A new high-tech Russian tank failed to get through a Victory Day parade rehearsal when it came to a juddering halt in central Moscow.
The T-14 Armata tank is due to make its full debut at Russia's commemoration of the 70th anniversary of its triumph over Germany in the Second World War on 9 May.
It has been billed as a state-of-the-art feat of military technology, boasting a remotely controlled gun-turret and vastly improved protection for its crew.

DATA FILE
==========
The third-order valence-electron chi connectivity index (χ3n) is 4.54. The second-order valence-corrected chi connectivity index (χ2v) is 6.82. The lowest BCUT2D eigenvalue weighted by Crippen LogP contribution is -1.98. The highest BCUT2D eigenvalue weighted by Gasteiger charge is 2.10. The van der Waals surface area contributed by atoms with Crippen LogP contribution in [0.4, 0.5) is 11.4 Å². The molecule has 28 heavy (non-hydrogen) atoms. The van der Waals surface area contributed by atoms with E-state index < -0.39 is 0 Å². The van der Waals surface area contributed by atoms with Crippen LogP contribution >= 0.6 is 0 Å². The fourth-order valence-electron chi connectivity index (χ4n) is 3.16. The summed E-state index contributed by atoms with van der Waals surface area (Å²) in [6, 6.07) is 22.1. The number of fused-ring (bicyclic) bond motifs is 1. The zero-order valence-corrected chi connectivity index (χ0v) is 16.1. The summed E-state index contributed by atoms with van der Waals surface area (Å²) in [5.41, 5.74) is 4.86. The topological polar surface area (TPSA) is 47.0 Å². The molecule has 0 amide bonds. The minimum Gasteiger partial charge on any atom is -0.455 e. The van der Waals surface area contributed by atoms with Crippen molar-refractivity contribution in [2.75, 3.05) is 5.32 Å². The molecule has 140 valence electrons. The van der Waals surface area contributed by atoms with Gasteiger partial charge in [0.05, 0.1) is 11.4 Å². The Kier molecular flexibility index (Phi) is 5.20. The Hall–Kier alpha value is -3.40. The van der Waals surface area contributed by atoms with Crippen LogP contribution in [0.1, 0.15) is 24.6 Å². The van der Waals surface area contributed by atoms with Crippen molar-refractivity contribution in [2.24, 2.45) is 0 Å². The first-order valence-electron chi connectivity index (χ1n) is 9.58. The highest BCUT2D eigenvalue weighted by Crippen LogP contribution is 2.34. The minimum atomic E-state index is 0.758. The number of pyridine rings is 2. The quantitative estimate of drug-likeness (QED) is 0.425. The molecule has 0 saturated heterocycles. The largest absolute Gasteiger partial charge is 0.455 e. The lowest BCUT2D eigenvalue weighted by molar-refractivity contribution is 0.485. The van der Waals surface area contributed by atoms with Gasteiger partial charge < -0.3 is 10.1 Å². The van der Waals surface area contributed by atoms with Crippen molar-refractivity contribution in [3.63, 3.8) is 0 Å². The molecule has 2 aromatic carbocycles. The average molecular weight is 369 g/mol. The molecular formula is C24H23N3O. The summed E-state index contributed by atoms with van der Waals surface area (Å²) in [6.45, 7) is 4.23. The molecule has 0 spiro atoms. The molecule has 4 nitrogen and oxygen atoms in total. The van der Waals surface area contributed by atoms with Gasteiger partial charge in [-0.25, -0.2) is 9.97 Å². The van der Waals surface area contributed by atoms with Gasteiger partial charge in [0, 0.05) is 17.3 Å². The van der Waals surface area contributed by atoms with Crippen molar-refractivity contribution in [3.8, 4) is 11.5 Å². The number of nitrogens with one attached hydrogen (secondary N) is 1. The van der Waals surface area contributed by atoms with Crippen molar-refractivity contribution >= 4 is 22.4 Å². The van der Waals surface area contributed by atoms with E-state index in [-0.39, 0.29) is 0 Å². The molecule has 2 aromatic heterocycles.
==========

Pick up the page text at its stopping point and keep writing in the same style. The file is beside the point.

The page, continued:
But it failed to navigate the streets of the Russian capital and stopped as other vehicles moved past it. Its driver was forced to admit defeat and held aloft a small red flag to signal that the tank was in trouble.
An attempt to tow away the stricken tank failed but it managed to move on under its own power half an hour later.
According to reports, the parade announcer claimed that the pause was intentional and intended to show how military hardware can be evacuated. The excuse was greeted with derisive laughter from those watching the rehearsal.
The T-14 Armata is the first new tank Russia has developed since the fall of the Soviet Union, having previously tweaked old models. It remains in development and will not enter mass production for several years.